Every one knows that what is called "a wave of reform" has swept across the country, but not every one seems to know that there is also surging over the United States a "wave" of improved public taste. I shall write more of this later. Suffice it now to say that it manifests itself in countless forms : in municipal improvements of the kind of which the Cleve-land center is, perhaps, the best example in the country; in architecture of all classes; in household furniture and decoration; in the tendency of art museums to realize that modern American paintings are the finest modern paintings obtainable in the world to-day; in the tendency of private art collectors not to buy quite so much rubbish as they have bought in the past; in the Panama-Pacific Exposition, which will be the most beautiful exposition anybody ever saw; and in innumerable other ways. Indeed, public taste in the United States has, in the last ten years, taken a leap forward which the mind of to-day cannot hope to measure. The advance is nothing less than marvelous, and it is reflected, I think, in every branch of art excepting one : the literary art, which has in our day, and in our country, reached an abysmal depth of degradation.
With Cleveland so near at hand as an example, and so many other American cities thinking about civic beauty, Buffalo ought soon to begin to rub her eyes, look about, and cast up her accounts. Perhaps her trouble is that she is a little bit too prosperous with an olden-time prosperity; a little bit too somnolent and satisfied. There is plenty to eat; business is not so bad; there are good clubs, and there is a delightful social life and a more than ordinary degree of cultivation. Further-more, there may be a new station for the New York Central some day, for it is a fact that there are now some street cars which actually cross Main Street, in-stead of stopping at the Rubicon and making passengers get out, cross on foot, and take the other car on the other side! That, in itself, is a startling state of things. Evidently all that is needed now is an earthquake.
I have remarked before that cities, like people, have habits. Just as Detroit has the automobile habit, Pittsburgh the steel habit, Erie, Pa., the boiler habit, Grand Rapids the furniture habit, and Louisville the (if one may say so) whisky habit, Buffalo had in earlier times the transportation habit. The first fortunes made in Buffalo came originally from the old Central Wharf, where toll was taken of the passing commerce. Hand in hand with shipping came that business known by the unpleasant name of "jobbing." From the opening of the Erie Canal until the late seven-ties, jobbing flourished in Buffalo, but of recent years her jobbing territory has diminished as competition with surrounding centers has increased.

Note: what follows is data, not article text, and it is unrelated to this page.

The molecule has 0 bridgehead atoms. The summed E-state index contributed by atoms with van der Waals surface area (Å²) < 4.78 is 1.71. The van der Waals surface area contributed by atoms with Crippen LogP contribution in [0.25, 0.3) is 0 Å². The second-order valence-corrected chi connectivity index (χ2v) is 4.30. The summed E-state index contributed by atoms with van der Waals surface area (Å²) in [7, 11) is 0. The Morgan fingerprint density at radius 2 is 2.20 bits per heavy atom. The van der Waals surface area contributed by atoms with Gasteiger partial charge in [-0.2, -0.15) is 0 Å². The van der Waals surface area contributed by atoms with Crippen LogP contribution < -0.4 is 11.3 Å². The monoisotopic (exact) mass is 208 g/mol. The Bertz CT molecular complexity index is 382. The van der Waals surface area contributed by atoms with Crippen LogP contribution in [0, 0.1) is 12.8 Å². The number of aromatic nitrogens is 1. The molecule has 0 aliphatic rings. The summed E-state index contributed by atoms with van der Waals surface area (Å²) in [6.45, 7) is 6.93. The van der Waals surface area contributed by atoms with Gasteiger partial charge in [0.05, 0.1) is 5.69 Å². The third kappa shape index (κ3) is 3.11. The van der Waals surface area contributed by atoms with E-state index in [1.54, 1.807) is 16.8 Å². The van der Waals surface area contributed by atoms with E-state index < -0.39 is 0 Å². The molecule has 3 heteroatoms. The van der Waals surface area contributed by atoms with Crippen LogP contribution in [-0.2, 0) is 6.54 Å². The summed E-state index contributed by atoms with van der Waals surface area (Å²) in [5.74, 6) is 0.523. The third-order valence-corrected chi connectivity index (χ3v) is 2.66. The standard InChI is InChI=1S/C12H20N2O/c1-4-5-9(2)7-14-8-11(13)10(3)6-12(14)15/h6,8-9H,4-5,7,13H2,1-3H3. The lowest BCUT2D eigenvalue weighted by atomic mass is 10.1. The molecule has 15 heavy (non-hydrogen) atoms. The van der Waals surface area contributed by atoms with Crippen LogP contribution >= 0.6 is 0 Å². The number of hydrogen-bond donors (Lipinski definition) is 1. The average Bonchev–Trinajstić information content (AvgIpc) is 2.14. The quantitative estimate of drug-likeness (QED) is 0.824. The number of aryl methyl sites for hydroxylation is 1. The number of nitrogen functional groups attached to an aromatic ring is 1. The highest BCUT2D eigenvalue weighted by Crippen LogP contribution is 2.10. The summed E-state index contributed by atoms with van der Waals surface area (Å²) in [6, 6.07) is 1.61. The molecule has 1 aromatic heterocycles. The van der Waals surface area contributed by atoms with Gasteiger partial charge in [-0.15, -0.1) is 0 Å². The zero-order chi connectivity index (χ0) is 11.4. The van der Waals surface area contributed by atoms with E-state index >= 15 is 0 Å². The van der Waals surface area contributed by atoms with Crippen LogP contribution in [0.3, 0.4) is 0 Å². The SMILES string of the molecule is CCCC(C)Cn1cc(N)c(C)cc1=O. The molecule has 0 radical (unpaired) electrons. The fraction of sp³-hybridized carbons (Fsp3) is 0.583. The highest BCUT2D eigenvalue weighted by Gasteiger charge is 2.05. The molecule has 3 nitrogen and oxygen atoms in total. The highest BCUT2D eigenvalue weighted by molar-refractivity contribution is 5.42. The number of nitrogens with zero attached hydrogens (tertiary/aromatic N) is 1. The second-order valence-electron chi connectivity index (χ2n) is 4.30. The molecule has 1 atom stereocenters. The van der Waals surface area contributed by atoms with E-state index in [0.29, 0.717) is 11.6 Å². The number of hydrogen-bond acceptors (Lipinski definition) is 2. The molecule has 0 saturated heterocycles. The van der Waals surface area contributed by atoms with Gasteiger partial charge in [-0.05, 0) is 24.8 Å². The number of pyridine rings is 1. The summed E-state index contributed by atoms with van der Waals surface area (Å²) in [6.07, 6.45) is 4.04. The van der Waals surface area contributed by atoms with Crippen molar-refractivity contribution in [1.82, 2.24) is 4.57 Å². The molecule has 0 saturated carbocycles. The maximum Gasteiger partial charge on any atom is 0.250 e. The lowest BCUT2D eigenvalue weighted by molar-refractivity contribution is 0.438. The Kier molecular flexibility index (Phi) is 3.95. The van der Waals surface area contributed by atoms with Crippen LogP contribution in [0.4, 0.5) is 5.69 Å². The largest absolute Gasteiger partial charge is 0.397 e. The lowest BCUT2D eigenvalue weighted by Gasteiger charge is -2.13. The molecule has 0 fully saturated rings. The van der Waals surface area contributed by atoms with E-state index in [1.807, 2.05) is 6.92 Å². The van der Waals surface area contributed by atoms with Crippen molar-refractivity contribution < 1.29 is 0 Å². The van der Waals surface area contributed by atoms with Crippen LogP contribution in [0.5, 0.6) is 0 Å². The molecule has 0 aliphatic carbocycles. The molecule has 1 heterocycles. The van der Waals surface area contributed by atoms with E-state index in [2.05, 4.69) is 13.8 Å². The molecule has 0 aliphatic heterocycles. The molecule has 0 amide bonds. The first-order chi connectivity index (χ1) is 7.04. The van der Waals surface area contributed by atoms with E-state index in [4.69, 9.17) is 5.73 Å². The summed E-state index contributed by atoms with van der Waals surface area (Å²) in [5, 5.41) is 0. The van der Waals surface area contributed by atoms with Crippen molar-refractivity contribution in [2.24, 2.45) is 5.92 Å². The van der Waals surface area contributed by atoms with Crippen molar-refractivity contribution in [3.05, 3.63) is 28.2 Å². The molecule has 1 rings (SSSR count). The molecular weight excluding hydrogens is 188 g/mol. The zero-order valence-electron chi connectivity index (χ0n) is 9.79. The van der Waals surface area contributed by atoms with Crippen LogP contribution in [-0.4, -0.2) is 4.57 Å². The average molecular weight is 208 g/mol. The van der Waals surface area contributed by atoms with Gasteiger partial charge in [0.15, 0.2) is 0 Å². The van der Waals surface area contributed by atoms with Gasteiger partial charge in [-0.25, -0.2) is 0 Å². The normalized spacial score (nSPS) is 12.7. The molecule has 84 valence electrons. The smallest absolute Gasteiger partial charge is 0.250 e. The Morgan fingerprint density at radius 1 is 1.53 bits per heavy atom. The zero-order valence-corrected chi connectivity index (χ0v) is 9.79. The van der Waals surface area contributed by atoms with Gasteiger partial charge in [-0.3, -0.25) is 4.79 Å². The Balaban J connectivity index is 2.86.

The early profits from docks and shipping were considerable. The business was easy; it involved comparatively small investment and but little risk. So when, with the introduction of through bills of lading, this business dwindled, it was hard for Buffalo to readjust herself to more daring ventures, such as manufacturing. "For," as a Buffalo man remarked to me, "there is only one thing more timid than a million dollars, and that is two million." It was the same gentleman, I think, who, in comparing the Buffalo of today with the Buffalo of other days, called my attention to the fact that not one man in the city is a director of a steam railroad company.
From her geographical position with regard to ore, limestone, and coal it would seem that Buffalo might well become a great iron and steel city like Cleveland, but for some reason her ventures in this direction have been unfortunate. One steel company in which Buffalo money was invested, failed; another has been struggling along for some years and has not so far proved profit-able. Some Buffalonians made money in a land boom a dozen or so years since; then came the panic, and the boom burst with a loud report, right in Buffalo's face.
Back of most of this trouble there seems to have been a streak of real ill luck.